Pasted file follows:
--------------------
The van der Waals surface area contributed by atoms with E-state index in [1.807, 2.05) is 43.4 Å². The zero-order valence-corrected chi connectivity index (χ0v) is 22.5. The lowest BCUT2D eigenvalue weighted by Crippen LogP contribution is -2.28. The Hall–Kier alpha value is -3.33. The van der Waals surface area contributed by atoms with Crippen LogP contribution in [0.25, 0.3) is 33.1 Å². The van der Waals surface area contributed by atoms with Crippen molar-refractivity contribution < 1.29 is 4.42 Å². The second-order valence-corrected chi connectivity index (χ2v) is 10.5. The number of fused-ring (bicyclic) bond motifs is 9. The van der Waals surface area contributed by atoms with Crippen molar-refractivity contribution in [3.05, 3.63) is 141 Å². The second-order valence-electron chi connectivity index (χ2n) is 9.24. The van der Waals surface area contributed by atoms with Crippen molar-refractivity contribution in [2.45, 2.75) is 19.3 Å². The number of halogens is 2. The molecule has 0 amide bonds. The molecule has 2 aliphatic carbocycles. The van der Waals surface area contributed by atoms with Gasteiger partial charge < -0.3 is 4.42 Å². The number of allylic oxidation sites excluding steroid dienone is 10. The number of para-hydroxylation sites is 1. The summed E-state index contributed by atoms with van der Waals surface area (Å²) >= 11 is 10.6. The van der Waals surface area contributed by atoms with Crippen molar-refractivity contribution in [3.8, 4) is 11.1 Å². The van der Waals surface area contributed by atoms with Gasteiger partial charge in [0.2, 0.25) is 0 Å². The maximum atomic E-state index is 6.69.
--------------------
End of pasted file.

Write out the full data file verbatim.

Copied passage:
The van der Waals surface area contributed by atoms with E-state index in [1.807, 2.05) is 43.4 Å². The zero-order valence-corrected chi connectivity index (χ0v) is 22.5. The lowest BCUT2D eigenvalue weighted by Crippen LogP contribution is -2.28. The Hall–Kier alpha value is -3.33. The van der Waals surface area contributed by atoms with Crippen LogP contribution in [0.25, 0.3) is 33.1 Å². The van der Waals surface area contributed by atoms with Crippen molar-refractivity contribution < 1.29 is 4.42 Å². The second-order valence-corrected chi connectivity index (χ2v) is 10.5. The number of fused-ring (bicyclic) bond motifs is 9. The van der Waals surface area contributed by atoms with Crippen molar-refractivity contribution in [3.05, 3.63) is 141 Å². The second-order valence-electron chi connectivity index (χ2n) is 9.24. The van der Waals surface area contributed by atoms with Crippen molar-refractivity contribution in [2.45, 2.75) is 19.3 Å². The number of halogens is 2. The molecule has 0 amide bonds. The molecule has 2 aliphatic carbocycles. The van der Waals surface area contributed by atoms with Gasteiger partial charge < -0.3 is 4.42 Å². The number of allylic oxidation sites excluding steroid dienone is 10. The number of para-hydroxylation sites is 1. The summed E-state index contributed by atoms with van der Waals surface area (Å²) >= 11 is 10.6. The van der Waals surface area contributed by atoms with Crippen molar-refractivity contribution in [3.8, 4) is 11.1 Å². The van der Waals surface area contributed by atoms with Gasteiger partial charge in [0.2, 0.25) is 0 Å². The maximum atomic E-state index is 6.69.